Lava diversion largely unsuccessful through history
Click here for an original PDF of this story.
By COLIN M. STEWART
As the June 27 lava flow continues its advance on populated areas in lower Puna, one question consistently pops up during community discussions on the subject: Is there anything we can do to stop or redirect nature’s fury?
It’s a question that must be approached from a wide variety of angles, experts say, and Civil Defense officials maintain that after taking all factors into account, diversion is not included in their response plan for the current threat.
One man who’s heard the diversion question for decades is former Civil Defense Administrator Harry Kim. Serving as head of the county agency from 1975-2000, and then serving as Hawaii County mayor for the next eight years, Kim has seen his share of lava flows and directed county responses to them.
To Kim, the most important response to a lava flow is for the populace to remain informed and prepared.
“The responsibility for any person is to be very aware of all the hazards that are possible,” he said. “You have to prepare for eventualities.”
While staying out of the lava’s way is the best method for protecting the population, there have been times when discussion about deflecting the lava has come up, he said. But attempts made in the past have largely met with failure.
“Engineered lava flow diversion in Hawaii has a short history,” according to a 2007 column published by the Hawaiian Volcano Observatory, “possibly starting with some unsuccessful wall-building in the Kukuau area of Hilo to control the advance of a Mauna Loa pahoehoe flow in 1881, and in Puna to control Kilauea lava flows in 1955 and 1960. Aerial bombing was tried on Mauna Loa flows advancing on Hilo in 1935 and in 1942 without success.” An eruption from Mauna Loa in 1984 appeared to threaten Hilo, and the subject was broached, but ultimately officials decided against it, Kim said.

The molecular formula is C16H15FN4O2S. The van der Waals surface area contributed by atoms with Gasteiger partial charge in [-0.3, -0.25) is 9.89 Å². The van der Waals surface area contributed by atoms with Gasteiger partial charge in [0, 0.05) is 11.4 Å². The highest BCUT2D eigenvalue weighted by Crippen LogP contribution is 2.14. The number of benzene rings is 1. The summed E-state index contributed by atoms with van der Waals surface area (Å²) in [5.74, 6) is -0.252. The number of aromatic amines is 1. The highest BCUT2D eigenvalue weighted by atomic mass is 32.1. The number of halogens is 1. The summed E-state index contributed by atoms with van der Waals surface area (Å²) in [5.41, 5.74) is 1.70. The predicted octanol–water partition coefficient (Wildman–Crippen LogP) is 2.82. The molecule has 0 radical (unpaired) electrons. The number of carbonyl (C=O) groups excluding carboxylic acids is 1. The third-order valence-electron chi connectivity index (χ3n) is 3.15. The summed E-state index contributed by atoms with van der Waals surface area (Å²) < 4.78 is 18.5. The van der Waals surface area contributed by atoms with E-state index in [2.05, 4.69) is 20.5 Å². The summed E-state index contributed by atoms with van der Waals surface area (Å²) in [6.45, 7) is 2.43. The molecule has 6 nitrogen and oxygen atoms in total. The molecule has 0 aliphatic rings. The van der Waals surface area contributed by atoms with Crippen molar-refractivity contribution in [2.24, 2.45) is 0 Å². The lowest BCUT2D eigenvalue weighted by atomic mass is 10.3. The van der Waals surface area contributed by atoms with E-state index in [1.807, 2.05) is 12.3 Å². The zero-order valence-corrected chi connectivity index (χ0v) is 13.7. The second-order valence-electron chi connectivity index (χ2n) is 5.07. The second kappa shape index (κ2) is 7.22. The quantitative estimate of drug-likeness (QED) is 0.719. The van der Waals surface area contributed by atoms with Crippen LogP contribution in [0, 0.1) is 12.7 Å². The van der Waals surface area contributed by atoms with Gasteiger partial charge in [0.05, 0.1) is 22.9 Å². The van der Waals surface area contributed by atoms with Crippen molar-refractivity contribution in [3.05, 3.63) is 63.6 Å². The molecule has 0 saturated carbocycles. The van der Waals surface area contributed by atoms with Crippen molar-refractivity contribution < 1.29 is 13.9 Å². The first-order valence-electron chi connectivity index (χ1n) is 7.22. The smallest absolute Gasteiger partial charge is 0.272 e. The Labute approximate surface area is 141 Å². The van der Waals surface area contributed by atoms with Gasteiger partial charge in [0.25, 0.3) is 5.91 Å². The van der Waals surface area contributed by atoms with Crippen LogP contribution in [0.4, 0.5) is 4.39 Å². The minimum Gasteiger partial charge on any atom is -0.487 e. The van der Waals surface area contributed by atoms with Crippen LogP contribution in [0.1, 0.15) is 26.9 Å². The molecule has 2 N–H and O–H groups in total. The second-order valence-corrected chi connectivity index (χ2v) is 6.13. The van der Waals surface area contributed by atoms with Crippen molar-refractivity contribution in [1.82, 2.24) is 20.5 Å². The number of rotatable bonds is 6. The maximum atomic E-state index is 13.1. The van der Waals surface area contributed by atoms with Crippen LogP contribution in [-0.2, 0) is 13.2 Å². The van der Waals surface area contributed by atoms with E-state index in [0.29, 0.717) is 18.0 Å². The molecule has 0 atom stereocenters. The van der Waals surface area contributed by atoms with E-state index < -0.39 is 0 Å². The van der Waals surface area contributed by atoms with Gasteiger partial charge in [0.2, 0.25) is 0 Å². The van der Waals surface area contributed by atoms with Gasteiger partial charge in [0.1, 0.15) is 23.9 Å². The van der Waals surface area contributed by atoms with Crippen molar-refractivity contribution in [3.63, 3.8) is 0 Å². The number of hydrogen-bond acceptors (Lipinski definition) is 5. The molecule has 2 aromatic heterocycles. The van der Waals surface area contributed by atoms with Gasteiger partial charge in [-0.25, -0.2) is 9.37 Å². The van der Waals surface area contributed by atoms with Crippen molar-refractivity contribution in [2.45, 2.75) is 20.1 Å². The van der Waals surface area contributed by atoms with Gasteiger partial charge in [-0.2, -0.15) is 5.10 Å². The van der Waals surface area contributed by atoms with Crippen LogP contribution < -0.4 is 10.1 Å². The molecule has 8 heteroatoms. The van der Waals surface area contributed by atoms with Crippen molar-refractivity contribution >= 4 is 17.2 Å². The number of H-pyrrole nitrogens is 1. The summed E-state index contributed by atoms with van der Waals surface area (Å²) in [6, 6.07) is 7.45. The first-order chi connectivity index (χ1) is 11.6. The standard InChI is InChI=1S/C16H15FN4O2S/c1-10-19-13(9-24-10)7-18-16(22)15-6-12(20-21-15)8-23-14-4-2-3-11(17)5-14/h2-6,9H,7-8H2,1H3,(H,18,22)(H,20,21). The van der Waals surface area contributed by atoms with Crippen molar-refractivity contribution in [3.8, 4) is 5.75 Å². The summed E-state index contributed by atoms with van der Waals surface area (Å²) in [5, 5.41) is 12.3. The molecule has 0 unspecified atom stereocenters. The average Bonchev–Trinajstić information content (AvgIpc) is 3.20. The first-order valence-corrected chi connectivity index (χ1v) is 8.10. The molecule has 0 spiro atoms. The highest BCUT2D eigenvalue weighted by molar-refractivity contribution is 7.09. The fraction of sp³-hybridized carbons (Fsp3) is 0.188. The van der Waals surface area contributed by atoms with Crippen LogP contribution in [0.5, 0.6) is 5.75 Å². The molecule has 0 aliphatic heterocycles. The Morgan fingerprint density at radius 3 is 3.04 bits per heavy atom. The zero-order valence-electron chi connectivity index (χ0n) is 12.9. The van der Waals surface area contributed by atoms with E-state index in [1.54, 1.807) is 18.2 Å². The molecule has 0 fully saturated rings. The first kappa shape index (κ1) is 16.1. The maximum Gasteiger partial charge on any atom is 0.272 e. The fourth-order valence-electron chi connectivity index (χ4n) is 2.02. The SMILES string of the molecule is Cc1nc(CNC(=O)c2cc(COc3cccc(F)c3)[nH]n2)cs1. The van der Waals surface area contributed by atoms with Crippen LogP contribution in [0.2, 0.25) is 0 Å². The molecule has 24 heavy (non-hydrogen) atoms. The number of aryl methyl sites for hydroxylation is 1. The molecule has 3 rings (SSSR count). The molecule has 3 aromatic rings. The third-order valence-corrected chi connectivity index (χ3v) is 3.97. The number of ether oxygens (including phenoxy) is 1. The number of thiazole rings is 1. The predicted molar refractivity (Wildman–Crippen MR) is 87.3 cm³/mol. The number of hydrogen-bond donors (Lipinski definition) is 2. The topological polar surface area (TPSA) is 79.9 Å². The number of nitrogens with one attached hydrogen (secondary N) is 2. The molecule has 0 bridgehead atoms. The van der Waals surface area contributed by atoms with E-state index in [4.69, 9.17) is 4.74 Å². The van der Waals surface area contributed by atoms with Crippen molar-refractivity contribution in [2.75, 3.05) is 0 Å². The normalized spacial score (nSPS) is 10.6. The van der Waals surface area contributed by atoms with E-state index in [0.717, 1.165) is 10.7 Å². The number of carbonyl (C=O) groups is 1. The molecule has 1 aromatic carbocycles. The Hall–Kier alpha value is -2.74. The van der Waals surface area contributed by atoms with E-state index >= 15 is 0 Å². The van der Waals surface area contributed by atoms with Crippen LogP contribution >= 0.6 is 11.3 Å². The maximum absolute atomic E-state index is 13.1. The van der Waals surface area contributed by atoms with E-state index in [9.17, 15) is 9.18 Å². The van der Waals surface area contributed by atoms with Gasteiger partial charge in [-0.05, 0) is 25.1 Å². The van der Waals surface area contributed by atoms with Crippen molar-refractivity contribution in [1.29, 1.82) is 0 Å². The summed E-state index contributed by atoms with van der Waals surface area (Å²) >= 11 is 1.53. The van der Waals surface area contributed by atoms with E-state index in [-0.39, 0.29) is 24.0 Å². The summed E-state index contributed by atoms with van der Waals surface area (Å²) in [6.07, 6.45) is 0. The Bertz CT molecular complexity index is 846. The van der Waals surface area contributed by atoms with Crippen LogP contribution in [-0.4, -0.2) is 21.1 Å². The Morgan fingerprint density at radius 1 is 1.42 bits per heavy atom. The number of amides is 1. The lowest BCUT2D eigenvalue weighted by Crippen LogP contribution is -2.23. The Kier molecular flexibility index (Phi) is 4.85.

In 1989, a method known as water quenching was tried, unsuccessfully, as a pahoehoe flow made its way toward Hawaii Volcanoes National Park’s Wahaula Visitor Center.
If past experience is any guide, Kim said diversion doesn’t provide much hope. In 1978, he was asked to join an international meeting in Paris, France, of emergency responders to discuss eruptions and possible government responses. While attending, he had the opportunity to speak with a man who was in charge of Iceland’s response to a 1973 lava flow that threatened Vestmannaeyjar harbor on Heimaey Island when a flow from Eldfell volcano threatened to close off the harbor.
Responders pumped about 1.5 billion gallons of seawater onto the advancing flow in the hopes of causing it to cool and harden, thereby redirecting the flow. Those efforts were widely credited with slowing or stopping the lava. But, according to Kim, the man he spoke with said the success of the operation was largely exaggerated.
“He told me, ‘Don’t listen to Hollywood and the media about how successful we were. I don’t think we did anything. What happened was, the eruption stopped,’” Kim recalled.
According to HVO, lava diversion is an option that can only theoretically work in Hawaii “under optimum circumstances.”
“Quenching requires so much water that it may be practical only near the coast,” the 2007 column reads. “Successful barriers and/or explosive-induced breaching would be practical only on flows that advance slowly enough to allow time for their planning and execution.”
Successful diversions depend on having a suitable place to put the lava, and diversions are only likely to work during shorter eruptions, as was believed to be the case with Eldfell. Additionally, lava diversion can be a touchy subject in Hawaii, where Hawaiian culture places a high degree of reverence and importance on the activity of volcanoes.
“Many Hawaiians were disturbed by the bombing of Mauna Loa lava flows in 1935 and 1942 and by inevitable discussions on the use of bombs for any lava diversion effort; they believe the practice to be offensive to Pele, the Hawaiian volcano deity,” the column reports.
Ultimately, Kim said, talk of bending nature to man’s will is a subject of great interest during and immediately following natural disasters, but rarely does anything substantial come of it.
“Every time we’ve had a tsunami in the past, in 1946, 1960, and thereafter, there’d be long, serious talks about building a big wall in front of Hilo Bay to stop the tsunamis,” he said with a chuckle. “Oh, my God, even if it was successful, who the hell wants to wake up every morning and look at that wall? … Nature will follow its own course.”